eBooks have changed the reading landscape. You can read whatever you like on the train without getting funny looks; you can buy as many as you like without worrying about shelf space. If you go around to someone’s house, all you see is that smug little plastic rectangle; no more examining their bookshelves out of the corner of your eye, trying to build a picture of your host’s personality out of paper and other people’s words. No more hurrying around before visitors come, making sure that Fifty Shades of Grey is safely hidden under the bed and the complete works of Shakespeare are in the living room.

Publishers are bemoaning the fact that people don’t buy books ‘just in case’, for those emergencies when, oh my god, you’ve run out of books, because you can download another book instantly to quell the symptoms of word-withdrawal. On the other hand, other publishers are celebrating the fact that people can buy a book with a click of the mouse, or a tap of the finger, and it’s all just so easy that you can buy five or six books before you even realise you’ve done it.

And of course, anybody can publish a book. Publishers are no longer the gatekeepers of literature, for the first time since the written word replaced the oral tradition. Of course, this does mean one has to wade through a certain amount of utter garbage in order to find the gems, but the worst of it is usually recognisable. Unlike the fool’s gold (well-disguised utter garbage) that regular publishers are putting out, in some cases.

Have you noticed that? As an urban fantasy fan, I’m seeing a certain cookie-cutter sameness about the new offerings. Sexy, kick-ass heroine (with no social skills); at least two hot male main characters (with no personality, or with a personality that should earn him/them a kicking from any self-respecting young woman); tortured pasts all over the place. Plot is decidedly optional, but there should be sex all over the place. Sometimes literally.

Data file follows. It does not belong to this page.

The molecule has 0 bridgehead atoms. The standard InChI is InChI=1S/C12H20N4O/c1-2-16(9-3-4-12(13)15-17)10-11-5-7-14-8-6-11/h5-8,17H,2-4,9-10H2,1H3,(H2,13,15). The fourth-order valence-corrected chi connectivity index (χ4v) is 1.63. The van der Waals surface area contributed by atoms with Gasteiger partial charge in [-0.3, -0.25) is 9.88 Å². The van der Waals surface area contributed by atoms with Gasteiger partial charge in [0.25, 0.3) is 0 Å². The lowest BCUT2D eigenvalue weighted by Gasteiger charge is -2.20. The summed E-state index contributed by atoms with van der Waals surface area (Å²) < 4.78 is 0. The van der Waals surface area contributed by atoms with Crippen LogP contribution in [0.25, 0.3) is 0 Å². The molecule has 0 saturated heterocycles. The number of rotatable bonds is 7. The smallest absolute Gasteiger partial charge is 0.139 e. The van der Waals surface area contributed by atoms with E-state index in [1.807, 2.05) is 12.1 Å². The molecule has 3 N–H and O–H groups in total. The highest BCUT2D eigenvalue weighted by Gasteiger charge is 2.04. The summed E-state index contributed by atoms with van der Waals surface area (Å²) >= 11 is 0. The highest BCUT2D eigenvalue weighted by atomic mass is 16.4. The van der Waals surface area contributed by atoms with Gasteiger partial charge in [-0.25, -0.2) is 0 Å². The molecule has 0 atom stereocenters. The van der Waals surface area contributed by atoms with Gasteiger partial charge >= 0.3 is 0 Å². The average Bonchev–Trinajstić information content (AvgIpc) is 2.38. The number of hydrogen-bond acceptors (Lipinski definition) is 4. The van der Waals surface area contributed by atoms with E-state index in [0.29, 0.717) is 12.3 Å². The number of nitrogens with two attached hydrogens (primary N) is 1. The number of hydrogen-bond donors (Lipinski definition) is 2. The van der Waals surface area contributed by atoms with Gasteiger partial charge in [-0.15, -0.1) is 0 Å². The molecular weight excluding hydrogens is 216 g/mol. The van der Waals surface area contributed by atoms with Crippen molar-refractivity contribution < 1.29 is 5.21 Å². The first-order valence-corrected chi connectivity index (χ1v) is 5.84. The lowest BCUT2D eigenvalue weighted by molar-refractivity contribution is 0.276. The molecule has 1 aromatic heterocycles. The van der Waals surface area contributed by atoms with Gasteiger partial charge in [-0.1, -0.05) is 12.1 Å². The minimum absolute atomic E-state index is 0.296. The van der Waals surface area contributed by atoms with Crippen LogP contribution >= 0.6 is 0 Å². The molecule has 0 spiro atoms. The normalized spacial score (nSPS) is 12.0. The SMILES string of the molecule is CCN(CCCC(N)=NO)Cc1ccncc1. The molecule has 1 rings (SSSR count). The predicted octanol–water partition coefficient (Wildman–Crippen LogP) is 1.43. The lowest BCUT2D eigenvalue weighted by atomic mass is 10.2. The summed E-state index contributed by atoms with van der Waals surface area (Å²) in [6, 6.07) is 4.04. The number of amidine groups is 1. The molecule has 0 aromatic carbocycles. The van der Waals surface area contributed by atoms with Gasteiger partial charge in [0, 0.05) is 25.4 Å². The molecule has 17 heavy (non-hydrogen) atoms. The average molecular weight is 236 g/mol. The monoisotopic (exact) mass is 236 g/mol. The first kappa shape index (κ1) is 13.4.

The point being that one can imagine a List. In order to get published, an author must tick various points off the List. If you don’t score high enough on the List, you might have written the next Pride and Prejudice, and it wouldn’t matter.

Angels, for example. Angels are ‘in’ at the moment. I’ve spotted at least a couple of authors who’ve suddenly made a swift left turn to start writing about angels, in one case someone who had no previous ‘form’ for urban fantasy. Before that, it was zombies (which didn’t last long because, let’s face it, zombies are kind of icky and not suited for being protagonists).

The advantage of independent publishing is that there is no List. The author can write whatever they like, and push their poor baby out into the cold world to take its chances. We, the readers, should welcome the independent publisher. Here is a chance for new thoughts to see the light of day, new ideas, new plotlines.

This is reading freedom. Let’s embrace it. We have nothing to lose but our chains.